Going from minimal support to an absurd amount of support, Sketchers’ “shape up” shoes claimed to help tone your legs and support proper running form and the company then found themselves in a class action lawsuit as well. Based on absolutely zero science (aside from possible shotty bro science), this shoe had an enormous sole that was curved to support a heel-to-toe strike in gait, which is unnatural and leads to more injury.

Two shoes on the opposite end of the spectrum, both claiming to help foot function, and both ending up in massive lawsuits. It’s no wonder why this is such a complicated subject!

The bottom line is this: the better your foot moves, the more adaptive and less reliant on outside support your foot will be. The further away from proper functioning joints you get, the more reliant you will become on arch supports and higher heels.

Assuming you have adequate foot/ankle/knee mechanics, here are the qualities I would look for in a good shoe: (Even if you can’t find a shoe that has it all, it’s good to find a pair which have several of these.)

Flat sole: There shouldn’t be much height difference between the heel and under the ball of the foot. This is known as zero drop. Also, the entire sole should be very thin, bringing your feet closer to the surfaces you walk on. If you’re a long distance runner, this may not apply to you. You’ll want a thicker sole to cushion the thousands of steps you will take on concrete unless you have spent years conditioning your feet to run long distances with less padding.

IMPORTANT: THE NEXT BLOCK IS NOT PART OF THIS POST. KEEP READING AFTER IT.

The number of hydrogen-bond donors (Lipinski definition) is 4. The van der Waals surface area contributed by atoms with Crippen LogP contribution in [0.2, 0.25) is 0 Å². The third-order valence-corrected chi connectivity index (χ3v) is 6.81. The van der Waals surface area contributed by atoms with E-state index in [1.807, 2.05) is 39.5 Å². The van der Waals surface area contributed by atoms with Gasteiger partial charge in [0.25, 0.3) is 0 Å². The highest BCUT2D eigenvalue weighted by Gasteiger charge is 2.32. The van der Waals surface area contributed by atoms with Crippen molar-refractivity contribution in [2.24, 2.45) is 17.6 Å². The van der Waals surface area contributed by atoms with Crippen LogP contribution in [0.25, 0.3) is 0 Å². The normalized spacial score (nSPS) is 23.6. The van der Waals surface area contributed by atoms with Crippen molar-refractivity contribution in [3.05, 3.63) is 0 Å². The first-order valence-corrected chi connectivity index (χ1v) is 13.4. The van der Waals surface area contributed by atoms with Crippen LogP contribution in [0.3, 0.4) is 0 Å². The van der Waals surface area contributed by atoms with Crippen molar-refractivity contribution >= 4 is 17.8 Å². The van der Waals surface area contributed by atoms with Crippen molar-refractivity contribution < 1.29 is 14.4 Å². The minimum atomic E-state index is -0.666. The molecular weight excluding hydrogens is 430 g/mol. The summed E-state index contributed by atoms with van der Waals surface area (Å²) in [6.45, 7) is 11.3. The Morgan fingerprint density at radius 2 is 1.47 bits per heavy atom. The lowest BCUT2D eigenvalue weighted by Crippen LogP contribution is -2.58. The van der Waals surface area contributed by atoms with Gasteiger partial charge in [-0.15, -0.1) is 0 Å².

A large toe box: Almost all shoes narrow toward the toes. However, look at any human foot with proper function, and you’ll notice it’s wider at the ball of the foot, and more narrow around the arches. Cramming the foot into a narrow toe box will really decondition the muscles of the feet and set the stage for things like bunions.

Flexible Covering: The shoe itself should be made with a cloth that allows the foot to spread and move naturally. Old Chuck Taylors are a great example of this. The material that’s covering the foot is canvas and not restrictive like thick leather and other synthetic materials often used with bulkier shoes. However, in environments where smashing or cutting the feet are a real possibility, this may not apply.